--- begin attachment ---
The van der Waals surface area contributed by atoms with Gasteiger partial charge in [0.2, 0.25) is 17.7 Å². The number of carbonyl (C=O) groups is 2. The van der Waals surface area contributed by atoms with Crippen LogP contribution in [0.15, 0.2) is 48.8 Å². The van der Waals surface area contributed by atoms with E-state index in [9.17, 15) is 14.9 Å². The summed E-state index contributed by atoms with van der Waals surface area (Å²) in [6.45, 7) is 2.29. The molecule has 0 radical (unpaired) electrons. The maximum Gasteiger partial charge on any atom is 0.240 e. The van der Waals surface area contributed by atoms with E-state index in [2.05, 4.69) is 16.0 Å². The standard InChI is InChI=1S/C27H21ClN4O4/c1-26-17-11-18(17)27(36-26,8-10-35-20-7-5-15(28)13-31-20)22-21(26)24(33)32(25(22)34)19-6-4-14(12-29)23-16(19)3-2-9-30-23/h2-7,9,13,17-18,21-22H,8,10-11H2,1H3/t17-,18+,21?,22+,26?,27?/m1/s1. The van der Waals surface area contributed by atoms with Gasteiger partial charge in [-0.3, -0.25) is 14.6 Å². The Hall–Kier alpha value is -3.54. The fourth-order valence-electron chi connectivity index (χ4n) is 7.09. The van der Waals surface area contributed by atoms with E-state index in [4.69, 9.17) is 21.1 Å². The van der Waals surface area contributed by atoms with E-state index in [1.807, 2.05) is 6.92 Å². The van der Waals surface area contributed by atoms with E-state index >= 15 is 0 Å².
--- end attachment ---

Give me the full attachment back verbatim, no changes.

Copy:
The van der Waals surface area contributed by atoms with Gasteiger partial charge in [0.2, 0.25) is 17.7 Å². The number of carbonyl (C=O) groups is 2. The van der Waals surface area contributed by atoms with Crippen LogP contribution in [0.15, 0.2) is 48.8 Å². The van der Waals surface area contributed by atoms with E-state index in [9.17, 15) is 14.9 Å². The summed E-state index contributed by atoms with van der Waals surface area (Å²) in [6.45, 7) is 2.29. The molecule has 0 radical (unpaired) electrons. The maximum Gasteiger partial charge on any atom is 0.240 e. The van der Waals surface area contributed by atoms with E-state index in [2.05, 4.69) is 16.0 Å². The standard InChI is InChI=1S/C27H21ClN4O4/c1-26-17-11-18(17)27(36-26,8-10-35-20-7-5-15(28)13-31-20)22-21(26)24(33)32(25(22)34)19-6-4-14(12-29)23-16(19)3-2-9-30-23/h2-7,9,13,17-18,21-22H,8,10-11H2,1H3/t17-,18+,21?,22+,26?,27?/m1/s1. The van der Waals surface area contributed by atoms with Gasteiger partial charge in [-0.3, -0.25) is 14.6 Å². The Hall–Kier alpha value is -3.54. The fourth-order valence-electron chi connectivity index (χ4n) is 7.09. The van der Waals surface area contributed by atoms with E-state index in [4.69, 9.17) is 21.1 Å². The van der Waals surface area contributed by atoms with E-state index in [1.807, 2.05) is 6.92 Å². The van der Waals surface area contributed by atoms with E-state index >= 15 is 0 Å².